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Sheila Dixon officially kicks off her campaign for re-election

"I know Baltimore and Baltimore knows me," ex-Baltimore Mayor Sheila Dixon says at campaign kick-off.

Former Mayor Sheila Dixon kicked off her campaign for re-election Sunday with an ice cream social in Pigtown, saying she wants to address illegal dirt bikes, improve public transportation and foster mutual respect between police and the communities they serve.

About 400 people gathered under the pavilion outside the B&O Railroad Museum for Dixon's announcement, which comes two days after Mayor Stephanie Rawlings-Blake shocked the city by revealing that she won't seek another term.

Dixon, 61, said Rawlings-Blake's decision "doesn't affect me. I am going to stay focused and move forward." Dixon resigned in January 2010 after being convicted of a misdemeanor charge of stealing gift cards intended for the needy.

She'll face a crowded field of Democrats — including state Sen. Catherine E. Pugh and City Councilman Carl Stokes — for the April 26 primary. In heavily Democratic Baltimore, the primary has for decades determined the city's mayor.

Dixon said she's "running for mayor to get things done." She was first elected to serve on the City Council in 1987 before going on to become the city's first African-American female mayor.

"I am not saying it's going to be easy. I am not saying I can do it alone, but I am saying there is no one who can fight for this city like I can," Dixon said. "The time for on-the-job training has surely passed. We need a mayor who knows our community and is ready to listen.

"I know Baltimore and Baltimore knows me."

At the top of her list is addressing the city's crime rate, especially homicides, she said. She wants to work with dirt bike riders to come up with a solution to get them off the streets, collaborate with the state to develop a regional transportation plan and team up with community members who have ideas about how to clean up litter and bring more businesses to West Baltimore.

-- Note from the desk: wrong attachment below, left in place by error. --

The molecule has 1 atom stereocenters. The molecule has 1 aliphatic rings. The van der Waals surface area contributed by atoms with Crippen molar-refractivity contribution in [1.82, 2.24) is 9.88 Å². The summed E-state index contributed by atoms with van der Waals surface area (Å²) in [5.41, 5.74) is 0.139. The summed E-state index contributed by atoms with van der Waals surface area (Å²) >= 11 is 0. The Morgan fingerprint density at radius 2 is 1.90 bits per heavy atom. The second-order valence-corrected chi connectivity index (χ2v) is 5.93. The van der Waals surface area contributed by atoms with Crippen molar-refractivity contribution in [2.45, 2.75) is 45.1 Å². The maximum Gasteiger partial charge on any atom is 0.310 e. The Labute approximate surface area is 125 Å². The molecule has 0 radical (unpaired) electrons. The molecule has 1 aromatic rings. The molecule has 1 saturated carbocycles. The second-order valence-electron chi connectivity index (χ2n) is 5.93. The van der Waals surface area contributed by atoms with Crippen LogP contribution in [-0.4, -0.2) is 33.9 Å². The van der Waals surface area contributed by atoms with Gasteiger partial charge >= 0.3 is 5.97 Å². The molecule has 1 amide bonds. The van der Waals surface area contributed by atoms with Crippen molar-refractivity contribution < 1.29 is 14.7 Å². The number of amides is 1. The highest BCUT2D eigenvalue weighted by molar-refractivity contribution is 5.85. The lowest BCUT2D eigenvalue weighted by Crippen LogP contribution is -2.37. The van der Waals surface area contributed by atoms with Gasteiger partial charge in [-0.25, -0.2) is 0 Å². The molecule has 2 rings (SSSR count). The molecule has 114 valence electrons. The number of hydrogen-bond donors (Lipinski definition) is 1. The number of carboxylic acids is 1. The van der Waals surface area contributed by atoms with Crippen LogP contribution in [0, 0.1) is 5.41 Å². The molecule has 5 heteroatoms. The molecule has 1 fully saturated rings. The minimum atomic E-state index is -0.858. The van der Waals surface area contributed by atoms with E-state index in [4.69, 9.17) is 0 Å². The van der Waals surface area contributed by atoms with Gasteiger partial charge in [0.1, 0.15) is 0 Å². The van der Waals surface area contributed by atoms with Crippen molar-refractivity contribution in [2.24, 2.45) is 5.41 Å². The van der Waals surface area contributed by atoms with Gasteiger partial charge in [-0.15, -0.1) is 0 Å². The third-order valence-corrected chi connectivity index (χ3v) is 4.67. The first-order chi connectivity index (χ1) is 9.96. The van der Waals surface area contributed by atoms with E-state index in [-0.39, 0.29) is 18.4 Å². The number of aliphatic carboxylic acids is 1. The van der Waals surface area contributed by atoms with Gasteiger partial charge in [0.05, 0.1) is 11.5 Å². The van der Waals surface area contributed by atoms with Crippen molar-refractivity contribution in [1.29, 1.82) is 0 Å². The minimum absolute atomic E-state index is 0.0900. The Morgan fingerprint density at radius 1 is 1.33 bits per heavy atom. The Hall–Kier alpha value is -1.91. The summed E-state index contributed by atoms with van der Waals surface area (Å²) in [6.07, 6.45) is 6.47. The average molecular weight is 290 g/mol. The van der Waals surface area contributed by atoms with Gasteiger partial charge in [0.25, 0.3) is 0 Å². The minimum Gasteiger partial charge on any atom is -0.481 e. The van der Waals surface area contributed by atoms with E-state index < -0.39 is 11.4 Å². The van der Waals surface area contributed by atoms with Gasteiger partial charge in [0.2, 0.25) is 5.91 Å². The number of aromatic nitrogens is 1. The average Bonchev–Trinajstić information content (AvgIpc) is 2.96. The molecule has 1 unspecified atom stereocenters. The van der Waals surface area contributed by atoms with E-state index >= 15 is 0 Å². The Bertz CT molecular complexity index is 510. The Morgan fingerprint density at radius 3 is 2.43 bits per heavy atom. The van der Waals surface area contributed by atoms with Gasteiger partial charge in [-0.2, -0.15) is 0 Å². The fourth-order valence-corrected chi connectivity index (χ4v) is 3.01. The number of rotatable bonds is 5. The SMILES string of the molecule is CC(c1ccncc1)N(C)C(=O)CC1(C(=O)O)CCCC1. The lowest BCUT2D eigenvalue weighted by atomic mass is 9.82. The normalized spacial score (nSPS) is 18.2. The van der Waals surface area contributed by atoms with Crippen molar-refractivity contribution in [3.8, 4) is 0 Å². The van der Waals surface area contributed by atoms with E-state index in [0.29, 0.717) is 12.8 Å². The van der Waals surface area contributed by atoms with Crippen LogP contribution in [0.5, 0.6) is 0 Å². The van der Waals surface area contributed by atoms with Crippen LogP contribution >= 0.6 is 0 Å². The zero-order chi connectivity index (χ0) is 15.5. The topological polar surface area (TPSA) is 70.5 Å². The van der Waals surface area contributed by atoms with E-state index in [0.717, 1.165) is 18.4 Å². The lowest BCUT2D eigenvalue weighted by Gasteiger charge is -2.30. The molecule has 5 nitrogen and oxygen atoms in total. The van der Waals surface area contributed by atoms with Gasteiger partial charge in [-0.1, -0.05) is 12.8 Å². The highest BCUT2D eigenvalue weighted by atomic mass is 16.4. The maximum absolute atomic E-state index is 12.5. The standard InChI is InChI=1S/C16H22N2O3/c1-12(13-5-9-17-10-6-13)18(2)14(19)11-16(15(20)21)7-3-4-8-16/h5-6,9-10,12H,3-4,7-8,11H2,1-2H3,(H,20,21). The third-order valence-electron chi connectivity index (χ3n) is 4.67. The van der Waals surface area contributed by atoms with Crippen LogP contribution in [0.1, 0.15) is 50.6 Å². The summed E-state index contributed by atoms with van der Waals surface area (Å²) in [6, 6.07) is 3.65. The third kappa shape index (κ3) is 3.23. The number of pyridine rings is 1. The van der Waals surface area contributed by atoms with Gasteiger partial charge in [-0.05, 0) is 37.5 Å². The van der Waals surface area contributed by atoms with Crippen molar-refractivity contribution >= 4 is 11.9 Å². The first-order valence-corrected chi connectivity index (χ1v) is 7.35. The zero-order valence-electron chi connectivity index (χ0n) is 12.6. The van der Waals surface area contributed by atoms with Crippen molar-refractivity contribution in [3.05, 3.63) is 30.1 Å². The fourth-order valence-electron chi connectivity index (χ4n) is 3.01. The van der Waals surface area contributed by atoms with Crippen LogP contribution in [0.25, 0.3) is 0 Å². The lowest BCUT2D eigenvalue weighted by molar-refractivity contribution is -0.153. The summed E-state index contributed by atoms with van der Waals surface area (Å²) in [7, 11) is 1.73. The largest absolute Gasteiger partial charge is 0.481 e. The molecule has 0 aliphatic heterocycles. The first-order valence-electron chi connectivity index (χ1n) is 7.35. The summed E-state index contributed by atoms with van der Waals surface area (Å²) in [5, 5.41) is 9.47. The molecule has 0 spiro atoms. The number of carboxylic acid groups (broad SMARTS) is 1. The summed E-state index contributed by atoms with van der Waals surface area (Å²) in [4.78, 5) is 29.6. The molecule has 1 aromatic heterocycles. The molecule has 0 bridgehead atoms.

"Our city is a deep reservoir of untapped potential," she said. "I am running for mayor to put these ideas into action so that together we can reclaim, revive and rebuild this great city."

Several City Council members attended the fundraiser, including Council President Bernard C. "Jack" Young and members Mary Park Clarke, Eric Costello and Edward Reisinger.

An estimated one in four of the people in attendance came from outside the city, including Jacqueline Adamson of Prince George's County. The fundraiser cost $30 for admission.

Adamson said she's watching the city mayoral election closely, even though she can't vote in the contest. Baltimore's successes and failures affect the region, and Adamson said she thinks Dixon is the right person to lead the city.

"She's real. She's raw. She's a real person," Adamson said.

Pierre Stewart of Pigtown said the turnout for Dixon's announcement — on the same day as the Ravens season opener — is a testament to her popularity. Like many others at the event, Stewart said he wasn't bothered by Dixon's embezzlement conviction, saying she deserves a second chance.

"She did a fantastic job," Stewart said, pointing to Dixon's work to establish a single stream recycling program, one of her signature initiatives as mayor.

"My mind's already made up. She's great for the city."



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